A descriptive research design was implemented to obtain information from students of the selected university. Data was collected through the administration of structured questionnaire to students of Covenant University Ogun State, Nigeria in 2017/2018 academic year. The choice of Covenant University was borne out of the fact that the university was the first university in Nigeria to incorporate business incubation activities into university entrepreneurship education initiatives. The data were essentially quantitative in nature. Four hundred (400) copies of questionnaire were administered to students of all colleges using multistage sampling techniques. 362 copies of questionnaire representing 90.5% were retrieved. Regression analysis was used to test the hypothesis stated.

Data Analysis And Presentation Of Results

H1: Business incubation does not impact on students’ idea validation.

Table 1 is the model summary. It shows the variance in the dependent variable (students’ idea validation) that is explained by the independent variable (business incubation). In this case the R square value is 0.489 expressed by a percentage; this means that business incubation explains 48.9% variance in business idea validation.

Table 1
Model Summary
Model R R Square Adjusted R Square Std. Error of the Estimate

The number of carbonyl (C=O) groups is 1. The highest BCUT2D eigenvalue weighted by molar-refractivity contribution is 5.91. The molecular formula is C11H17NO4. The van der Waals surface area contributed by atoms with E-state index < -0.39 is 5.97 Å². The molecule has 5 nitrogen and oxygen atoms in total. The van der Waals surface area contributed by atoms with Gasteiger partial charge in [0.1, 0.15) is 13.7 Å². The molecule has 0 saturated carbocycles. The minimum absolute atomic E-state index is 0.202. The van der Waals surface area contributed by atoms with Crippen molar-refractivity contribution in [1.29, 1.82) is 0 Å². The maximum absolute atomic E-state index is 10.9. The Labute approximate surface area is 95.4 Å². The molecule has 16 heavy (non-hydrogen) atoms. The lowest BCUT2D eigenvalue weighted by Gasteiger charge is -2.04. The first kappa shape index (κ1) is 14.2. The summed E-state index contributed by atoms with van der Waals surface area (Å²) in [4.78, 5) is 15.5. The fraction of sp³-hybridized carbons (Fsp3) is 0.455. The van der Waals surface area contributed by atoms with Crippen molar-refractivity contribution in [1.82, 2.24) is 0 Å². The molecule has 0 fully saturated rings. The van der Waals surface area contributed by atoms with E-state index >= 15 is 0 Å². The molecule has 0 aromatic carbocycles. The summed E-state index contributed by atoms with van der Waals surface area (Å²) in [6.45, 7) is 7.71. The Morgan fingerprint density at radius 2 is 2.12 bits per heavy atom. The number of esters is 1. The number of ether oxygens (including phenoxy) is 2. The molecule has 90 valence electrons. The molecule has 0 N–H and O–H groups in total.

1 0.489a 0.239 0.237 0.57037
a. Predictors: (Constant), BUSINESS_INCB

Table 2 shows the assessment of the statistical significance of the result. The ANOVA table tests the null hypothesis to determine if it is statistically significant. From the results, the model appears to have a good fit, indicated by positive F value of 112.971. Also, the table shows a statistically significant relationship between business incubation and business idea validation (p<0.05). The implication of the statistical result is that promoting business incubation activities in universities will result in a positive upward shift in student’s idea validation propensity. Hence the null hypothesis should be rejected and the alternate hypothesis accepted.

Table 2
Model Sum of Squares Df Mean Square F Sig.
1 Regression 36.752 1 36.752 112.971 0.000b
Residual 117.117 360 0.325    
Total 153.869 361      
a. Dependent Variable: BUS_IV
b. Predictors: (Constant), BUSINESS_INCB

Based on the results in Table 3, the coefficients table above revealed the contributions of business incubation on business idea validation of the students and their levels of significance (Business Incubation; β=0.451; t=10.629; p<0.05).

Table 3
Model Unstandardized Coefficients Standardized Coefficients t Sig. 95% Confidence Interval for B
B Std. Error Beta Lower Bound Upper Bound
1 (Constant) 2.217 0.179   12.381 0 1.865 2.569
BUSINESS_INCB 0.451 0.042 0.489 10.629 0 0.368 0.534
a. Dependent Variable: BUS_IV

Discussion Of Findings